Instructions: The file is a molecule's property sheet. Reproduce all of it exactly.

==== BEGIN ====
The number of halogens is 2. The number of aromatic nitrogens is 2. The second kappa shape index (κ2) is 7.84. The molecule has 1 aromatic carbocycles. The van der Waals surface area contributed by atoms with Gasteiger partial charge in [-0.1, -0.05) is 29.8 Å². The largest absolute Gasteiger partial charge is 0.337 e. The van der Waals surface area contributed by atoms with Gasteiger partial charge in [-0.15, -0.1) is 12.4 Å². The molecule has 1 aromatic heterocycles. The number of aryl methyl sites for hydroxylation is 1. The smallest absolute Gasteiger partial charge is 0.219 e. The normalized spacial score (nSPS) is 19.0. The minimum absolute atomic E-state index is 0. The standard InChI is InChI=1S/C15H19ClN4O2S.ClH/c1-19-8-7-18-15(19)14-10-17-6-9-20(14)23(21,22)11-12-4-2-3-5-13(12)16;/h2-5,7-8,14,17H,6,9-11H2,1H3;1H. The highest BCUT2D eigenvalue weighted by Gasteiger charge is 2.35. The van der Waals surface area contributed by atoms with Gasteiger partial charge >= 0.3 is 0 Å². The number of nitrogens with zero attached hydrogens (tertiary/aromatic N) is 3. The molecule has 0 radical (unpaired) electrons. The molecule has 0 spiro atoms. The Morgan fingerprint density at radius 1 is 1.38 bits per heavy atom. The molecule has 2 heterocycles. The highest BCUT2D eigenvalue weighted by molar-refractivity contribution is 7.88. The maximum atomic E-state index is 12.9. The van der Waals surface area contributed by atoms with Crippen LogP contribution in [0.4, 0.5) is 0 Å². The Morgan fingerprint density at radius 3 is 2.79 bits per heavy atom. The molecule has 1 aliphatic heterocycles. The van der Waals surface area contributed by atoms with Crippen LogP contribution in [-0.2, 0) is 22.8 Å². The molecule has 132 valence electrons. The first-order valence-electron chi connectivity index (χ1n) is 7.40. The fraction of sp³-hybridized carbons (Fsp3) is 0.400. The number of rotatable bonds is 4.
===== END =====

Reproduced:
The number of halogens is 2. The number of aromatic nitrogens is 2. The second kappa shape index (κ2) is 7.84. The molecule has 1 aromatic carbocycles. The van der Waals surface area contributed by atoms with Gasteiger partial charge in [-0.1, -0.05) is 29.8 Å². The largest absolute Gasteiger partial charge is 0.337 e. The van der Waals surface area contributed by atoms with Gasteiger partial charge in [-0.15, -0.1) is 12.4 Å². The molecule has 1 aromatic heterocycles. The number of aryl methyl sites for hydroxylation is 1. The smallest absolute Gasteiger partial charge is 0.219 e. The normalized spacial score (nSPS) is 19.0. The minimum absolute atomic E-state index is 0. The standard InChI is InChI=1S/C15H19ClN4O2S.ClH/c1-19-8-7-18-15(19)14-10-17-6-9-20(14)23(21,22)11-12-4-2-3-5-13(12)16;/h2-5,7-8,14,17H,6,9-11H2,1H3;1H. The highest BCUT2D eigenvalue weighted by Gasteiger charge is 2.35. The van der Waals surface area contributed by atoms with Gasteiger partial charge >= 0.3 is 0 Å². The number of nitrogens with zero attached hydrogens (tertiary/aromatic N) is 3. The molecule has 0 radical (unpaired) electrons. The molecule has 0 spiro atoms. The Morgan fingerprint density at radius 1 is 1.38 bits per heavy atom. The molecule has 2 heterocycles. The highest BCUT2D eigenvalue weighted by molar-refractivity contribution is 7.88. The maximum atomic E-state index is 12.9. The van der Waals surface area contributed by atoms with Crippen LogP contribution in [0.4, 0.5) is 0 Å². The Morgan fingerprint density at radius 3 is 2.79 bits per heavy atom. The molecule has 1 aliphatic heterocycles. The van der Waals surface area contributed by atoms with Crippen LogP contribution in [-0.2, 0) is 22.8 Å². The molecule has 132 valence electrons. The first-order valence-electron chi connectivity index (χ1n) is 7.40. The fraction of sp³-hybridized carbons (Fsp3) is 0.400. The number of rotatable bonds is 4.